Thursday, September 17, 2015
But he had some critics. Downbeat magazine despised him and denigrated his music (even the hits) as "sweet" or "Mickey Mouse." Even 50 years later the Encyclopedia of Old-Time Radio refers to his band as a "novelty orchestra." But he made a good living. He even played with the Paul Whiteman Orchestra. In 1928 he founded his Rhythm Shuffle Orchestra and got married. His only son was born in 1931, and 3 years later he got divorced. But Henry Busse Sr. and his Orchestra continued to record and perform up until his death in 1955 at an undertakers convention in Memphis. (No kidding)
Busse Junior grew up in Milwaukee initially with dad then relocated with mom to Anoka, MN. He grew up in the North Star State attended St. Cloud State University, then dropped out and went to Beck School of Broadcasting. To avoid the Korean War, he enrolled in the National Guard and was stationed in Alabama. When he got out of the Guard he studied broadcasting at Brown Institute in Minneapolis, MN and after graduating he got a radio job in Aberdeen, SD... and was fired. The Brown Institute, found him another spot, this time in Mankato,MN at KYSM-AM. He would return to that station half a dozen times over his career.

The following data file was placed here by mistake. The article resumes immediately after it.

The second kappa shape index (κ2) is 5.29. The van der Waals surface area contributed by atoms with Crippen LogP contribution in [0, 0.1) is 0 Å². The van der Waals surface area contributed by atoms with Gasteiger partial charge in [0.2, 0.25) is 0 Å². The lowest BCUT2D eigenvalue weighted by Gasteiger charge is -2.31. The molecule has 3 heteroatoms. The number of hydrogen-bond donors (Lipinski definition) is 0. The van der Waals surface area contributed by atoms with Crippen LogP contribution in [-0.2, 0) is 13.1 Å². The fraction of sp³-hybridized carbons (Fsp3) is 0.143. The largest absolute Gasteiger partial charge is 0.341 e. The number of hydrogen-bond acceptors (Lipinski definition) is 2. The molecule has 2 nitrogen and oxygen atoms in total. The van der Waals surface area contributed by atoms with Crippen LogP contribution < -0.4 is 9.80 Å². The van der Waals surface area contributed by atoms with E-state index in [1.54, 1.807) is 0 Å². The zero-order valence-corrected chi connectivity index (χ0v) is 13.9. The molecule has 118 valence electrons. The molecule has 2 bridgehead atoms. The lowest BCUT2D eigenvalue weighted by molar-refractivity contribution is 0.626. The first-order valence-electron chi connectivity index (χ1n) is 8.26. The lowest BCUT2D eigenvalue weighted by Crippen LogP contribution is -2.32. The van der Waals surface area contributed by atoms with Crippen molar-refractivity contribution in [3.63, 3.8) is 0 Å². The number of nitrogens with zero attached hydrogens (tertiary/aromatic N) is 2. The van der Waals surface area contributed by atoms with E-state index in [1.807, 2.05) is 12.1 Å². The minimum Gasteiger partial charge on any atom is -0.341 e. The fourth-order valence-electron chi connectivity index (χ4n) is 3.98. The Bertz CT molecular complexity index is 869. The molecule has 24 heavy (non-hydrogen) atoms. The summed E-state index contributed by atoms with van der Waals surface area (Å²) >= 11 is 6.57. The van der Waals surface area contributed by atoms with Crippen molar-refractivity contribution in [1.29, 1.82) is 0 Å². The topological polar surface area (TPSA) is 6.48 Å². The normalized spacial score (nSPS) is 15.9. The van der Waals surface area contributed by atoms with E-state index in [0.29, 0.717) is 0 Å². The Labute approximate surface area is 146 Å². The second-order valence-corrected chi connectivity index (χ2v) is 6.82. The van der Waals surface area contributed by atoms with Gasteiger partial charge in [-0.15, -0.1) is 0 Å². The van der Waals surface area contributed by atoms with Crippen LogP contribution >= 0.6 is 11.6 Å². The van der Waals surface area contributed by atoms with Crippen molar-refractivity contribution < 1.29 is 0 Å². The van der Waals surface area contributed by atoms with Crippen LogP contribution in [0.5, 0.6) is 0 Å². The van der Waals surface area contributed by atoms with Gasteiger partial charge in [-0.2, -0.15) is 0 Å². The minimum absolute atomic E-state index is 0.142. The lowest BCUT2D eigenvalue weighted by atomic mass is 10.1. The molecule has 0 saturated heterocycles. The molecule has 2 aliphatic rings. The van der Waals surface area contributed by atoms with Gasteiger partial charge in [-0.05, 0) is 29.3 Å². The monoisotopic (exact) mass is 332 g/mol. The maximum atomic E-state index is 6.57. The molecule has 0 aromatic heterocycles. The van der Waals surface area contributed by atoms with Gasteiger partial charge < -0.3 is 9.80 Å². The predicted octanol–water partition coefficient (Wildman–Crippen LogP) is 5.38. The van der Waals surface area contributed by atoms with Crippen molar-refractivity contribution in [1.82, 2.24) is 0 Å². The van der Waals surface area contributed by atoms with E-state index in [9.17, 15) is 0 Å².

Storz Broadcasting hired him to 660 KOWH-AM in Omaha,NE. He worked there from 1957 to late 1959 when Storz sold it. He moved to WOKY-AM in Milwaukee, then to KTLN in Denver, CO and then back to KSYM.He tried to go straight and open a liquor store, but he was wooed back to the mic and was on air at KTOE in Mankato by 1979. Then like his dad he struck it lucky. He was hired to run KMSU-FM, the college station at Minnesota State University in Mankato. He remained there until 1994.
uring WWII, Henry Busse Sr. and His Orchestra appeared on the weekly radio shows Coca-Cola Spotlight and the Fitch Bandwagon.
Toward the end of WWII he made recordings for AFRS programs in 1944. In 1945 he performed what was probably his lat radio work on the show Cosmo Tune Time on the Mutual Network. But, before that, the Encyclopedia of Old-Time Radio also lists a 30-minute NBC program airing in 1936 and 1937 sponsored by Maro-Oil in it's band remotes section. Those were live broadcasts sustained by the NBC network and broadcast without interruption. While that led to some very hot improvised performances by some artists, I'd expect Busse was more subdued. Busse Jr. died in 2013 at the age of 82. More here.